According to her, "Our vision is to help develop a Nigeria full of motivated individuals willing to maximise opportunities for themselves and their fellow citizens, to improve the quality of life for all, hence allowing our great country to achieve its true potential." As part of measures aimed at achieving this goal, IMPACT she said, is poised to substantially increase the impact that our youth have on their respective communities as well as reduce the number of Nigerians who are forced to settle for mediocre circumstances because of poor planning or guidance.

Already, there are existing approaches to this problem, one of which is LEAP Africa, a non-profit organisation offering programmes targeted at youths who will develop into leaders to spearhead Africa's drive towards sustainable development.
The LEAP Youth Leadership program offers exceptional youth activities and training programmes in cities across Nigeria targeted at building their leadership skills.

Another is Junior Achievement, a non-profit organisation that seeks to educate and inspire young people to value free enterprise, business and economics to improve the quality of their lives. Junior Achievement Nigeria (JAN) offers High School programmes which help students make informed, intelligent decisions about their future, and fosters skills that will be highly useful in the business world.

Students at the IMPACT Youth Forum, who were drawn from Corona Secondary School, Christ the Cornerstone School, CMS Grammar School, Dowen College, International School, Lagos, King's College, Lagoon Secondary School, Oxbridge College, Igbobi College, St. Gregory's College, Holy Child College, Victoria Island Secondary School, among others, expressed optimism that the programme would mentor them into a vantage leadership position.

A pupil of Methodist Girls High School, Yaba, Esther Afolayan, expressed optimism that the programme would address students' areas of deficiency, "There are lots of things happening in our community that youths are not aware of. So, this is a very good initiative. Personally, it has given me so many ideas of things that youths are supposed to do in their present generation."
Another pupil of Methodist Boys High School, Victoria Island, Michael Abuaja-Chinonso, expressed joy that through the programme, he had been able to double his academic challenges to attain leadership skills..."Through this medium, my concentration in my academics will improve because there is nothing than making the decision which you have always wanted to pursue and make it real. So, I really think my choices in life will systematically bring more opportunities my way in life," he said.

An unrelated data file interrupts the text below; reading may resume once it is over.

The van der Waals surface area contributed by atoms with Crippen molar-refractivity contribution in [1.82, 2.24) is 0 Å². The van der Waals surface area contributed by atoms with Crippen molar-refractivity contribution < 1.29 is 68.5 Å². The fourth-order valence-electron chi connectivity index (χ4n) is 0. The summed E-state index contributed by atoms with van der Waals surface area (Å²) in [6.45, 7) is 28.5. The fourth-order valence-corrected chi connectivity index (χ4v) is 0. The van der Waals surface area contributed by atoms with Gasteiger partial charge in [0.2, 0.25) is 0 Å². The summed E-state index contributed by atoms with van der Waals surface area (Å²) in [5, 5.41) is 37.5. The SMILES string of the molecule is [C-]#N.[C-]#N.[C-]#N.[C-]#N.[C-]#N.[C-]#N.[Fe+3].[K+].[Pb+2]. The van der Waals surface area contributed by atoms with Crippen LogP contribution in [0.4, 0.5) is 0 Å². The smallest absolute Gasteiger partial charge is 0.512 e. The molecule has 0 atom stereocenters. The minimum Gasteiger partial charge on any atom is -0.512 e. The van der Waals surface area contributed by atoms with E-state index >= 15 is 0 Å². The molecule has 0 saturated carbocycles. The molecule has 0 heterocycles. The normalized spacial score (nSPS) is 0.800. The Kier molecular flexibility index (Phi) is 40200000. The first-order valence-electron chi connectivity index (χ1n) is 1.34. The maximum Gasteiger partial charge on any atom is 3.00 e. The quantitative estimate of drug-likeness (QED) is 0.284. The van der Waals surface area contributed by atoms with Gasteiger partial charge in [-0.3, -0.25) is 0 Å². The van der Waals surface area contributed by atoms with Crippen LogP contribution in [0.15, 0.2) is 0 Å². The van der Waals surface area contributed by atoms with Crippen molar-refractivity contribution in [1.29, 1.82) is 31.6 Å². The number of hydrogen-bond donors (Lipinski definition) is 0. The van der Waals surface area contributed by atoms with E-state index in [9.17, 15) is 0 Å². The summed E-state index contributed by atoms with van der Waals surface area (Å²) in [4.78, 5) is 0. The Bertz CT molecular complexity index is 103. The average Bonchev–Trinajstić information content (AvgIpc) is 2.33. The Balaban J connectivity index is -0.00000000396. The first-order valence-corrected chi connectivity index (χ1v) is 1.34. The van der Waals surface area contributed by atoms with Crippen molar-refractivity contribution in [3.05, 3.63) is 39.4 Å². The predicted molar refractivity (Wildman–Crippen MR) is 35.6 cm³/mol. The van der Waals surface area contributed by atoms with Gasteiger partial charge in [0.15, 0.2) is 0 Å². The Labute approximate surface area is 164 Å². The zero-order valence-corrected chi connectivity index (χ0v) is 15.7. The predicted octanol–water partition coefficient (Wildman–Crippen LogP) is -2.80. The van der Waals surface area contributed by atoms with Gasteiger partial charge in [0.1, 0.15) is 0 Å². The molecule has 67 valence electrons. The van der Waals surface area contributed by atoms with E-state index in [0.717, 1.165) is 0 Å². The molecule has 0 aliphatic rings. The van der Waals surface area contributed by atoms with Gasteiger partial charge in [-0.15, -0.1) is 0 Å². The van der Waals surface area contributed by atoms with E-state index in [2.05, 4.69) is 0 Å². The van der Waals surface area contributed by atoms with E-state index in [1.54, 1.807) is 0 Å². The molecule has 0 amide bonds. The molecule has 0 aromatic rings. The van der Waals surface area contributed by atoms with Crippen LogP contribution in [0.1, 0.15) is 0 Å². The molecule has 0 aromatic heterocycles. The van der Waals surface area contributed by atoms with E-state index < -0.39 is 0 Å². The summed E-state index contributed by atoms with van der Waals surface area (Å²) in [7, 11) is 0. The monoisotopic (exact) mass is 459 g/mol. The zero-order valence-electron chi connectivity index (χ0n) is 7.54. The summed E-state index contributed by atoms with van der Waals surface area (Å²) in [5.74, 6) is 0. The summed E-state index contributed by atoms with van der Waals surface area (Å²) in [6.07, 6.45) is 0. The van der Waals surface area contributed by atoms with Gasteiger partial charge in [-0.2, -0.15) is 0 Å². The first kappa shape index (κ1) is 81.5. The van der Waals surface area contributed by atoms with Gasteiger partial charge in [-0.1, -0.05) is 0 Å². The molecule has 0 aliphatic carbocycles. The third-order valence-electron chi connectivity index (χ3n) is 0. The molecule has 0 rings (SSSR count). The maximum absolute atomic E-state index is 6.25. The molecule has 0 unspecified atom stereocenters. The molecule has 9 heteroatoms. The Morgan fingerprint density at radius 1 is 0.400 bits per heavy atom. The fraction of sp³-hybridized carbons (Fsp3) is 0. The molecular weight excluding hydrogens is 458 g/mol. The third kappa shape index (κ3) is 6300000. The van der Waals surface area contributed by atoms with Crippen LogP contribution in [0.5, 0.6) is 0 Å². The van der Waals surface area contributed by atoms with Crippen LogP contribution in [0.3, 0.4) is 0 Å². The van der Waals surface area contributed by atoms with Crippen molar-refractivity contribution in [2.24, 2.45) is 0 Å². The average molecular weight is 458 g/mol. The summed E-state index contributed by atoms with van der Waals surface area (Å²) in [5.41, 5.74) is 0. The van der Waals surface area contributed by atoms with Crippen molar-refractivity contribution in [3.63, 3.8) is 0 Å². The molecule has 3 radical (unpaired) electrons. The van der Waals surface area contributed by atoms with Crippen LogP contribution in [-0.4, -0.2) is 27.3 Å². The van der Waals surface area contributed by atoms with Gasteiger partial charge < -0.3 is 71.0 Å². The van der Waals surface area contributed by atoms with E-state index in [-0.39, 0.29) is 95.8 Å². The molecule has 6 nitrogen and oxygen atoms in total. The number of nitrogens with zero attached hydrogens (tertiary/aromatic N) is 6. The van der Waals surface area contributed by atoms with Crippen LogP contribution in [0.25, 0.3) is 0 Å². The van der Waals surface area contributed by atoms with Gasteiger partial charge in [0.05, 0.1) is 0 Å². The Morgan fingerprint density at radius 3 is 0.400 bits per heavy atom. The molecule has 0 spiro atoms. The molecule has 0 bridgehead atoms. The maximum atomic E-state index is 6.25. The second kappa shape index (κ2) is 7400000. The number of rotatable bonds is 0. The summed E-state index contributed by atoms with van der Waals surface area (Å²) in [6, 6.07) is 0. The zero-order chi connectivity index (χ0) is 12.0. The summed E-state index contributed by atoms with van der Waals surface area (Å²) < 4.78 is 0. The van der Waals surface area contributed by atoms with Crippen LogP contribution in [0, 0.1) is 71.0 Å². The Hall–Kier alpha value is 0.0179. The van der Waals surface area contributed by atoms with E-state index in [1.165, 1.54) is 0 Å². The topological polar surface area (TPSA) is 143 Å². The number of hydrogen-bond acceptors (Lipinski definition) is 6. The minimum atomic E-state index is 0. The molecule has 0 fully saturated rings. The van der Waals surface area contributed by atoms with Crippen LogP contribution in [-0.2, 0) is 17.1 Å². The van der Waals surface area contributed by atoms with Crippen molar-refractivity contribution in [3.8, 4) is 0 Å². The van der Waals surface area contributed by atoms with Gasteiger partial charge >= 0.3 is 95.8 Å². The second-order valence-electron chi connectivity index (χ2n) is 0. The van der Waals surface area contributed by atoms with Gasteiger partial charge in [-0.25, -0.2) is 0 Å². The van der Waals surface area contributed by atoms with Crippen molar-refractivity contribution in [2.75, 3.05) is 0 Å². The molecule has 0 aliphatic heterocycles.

Oh, Doja, the other blog you were asking about...well now you know. It isn't really active yet but once it is, it'll be open to the public and will let you know.

Wednesday, March 19, 2008

PlayPump System = Child Labor?

The post below is from Wadami of Thanks Dammie! It's definitely an interesting take on what seems a well-meaning concept/idea, and we would love to hear your thoughts...

The PlayPump system is a new movement to bring cleaner water to sub-saharan Africa. PlayPumps International’s mission is to help improve the lives of children and their families by providing easy access to clean drinking water, enhancing public health, and offering play equipment to millions across Africa.

PlayPumps International is an NGO registered in South Africa as well as a sister 501(c) 3 organization in the U.S. and by 2010 they will have carried out their mission by installing 4,000 PlayPump® water systems in 10 countries across sub-Saharan Africa

How do they intend to achieve this? By building "Merry - go - rounds" that children will play on whilst simultaneously pumping water from the ground.

The project has begun in a few parts of sub-saharan Africa, where girls are responsible for fulfilling the jobs of water carriers. The girls are usually late for school, often having to join the boys later on in the day because they are expected to carry water back from springs and lakes. The PlayPump system aims to involve all kids in the process, and hopefully improve education opportunities for the young female population.

Watch the National Geographic feature on Play Pumps: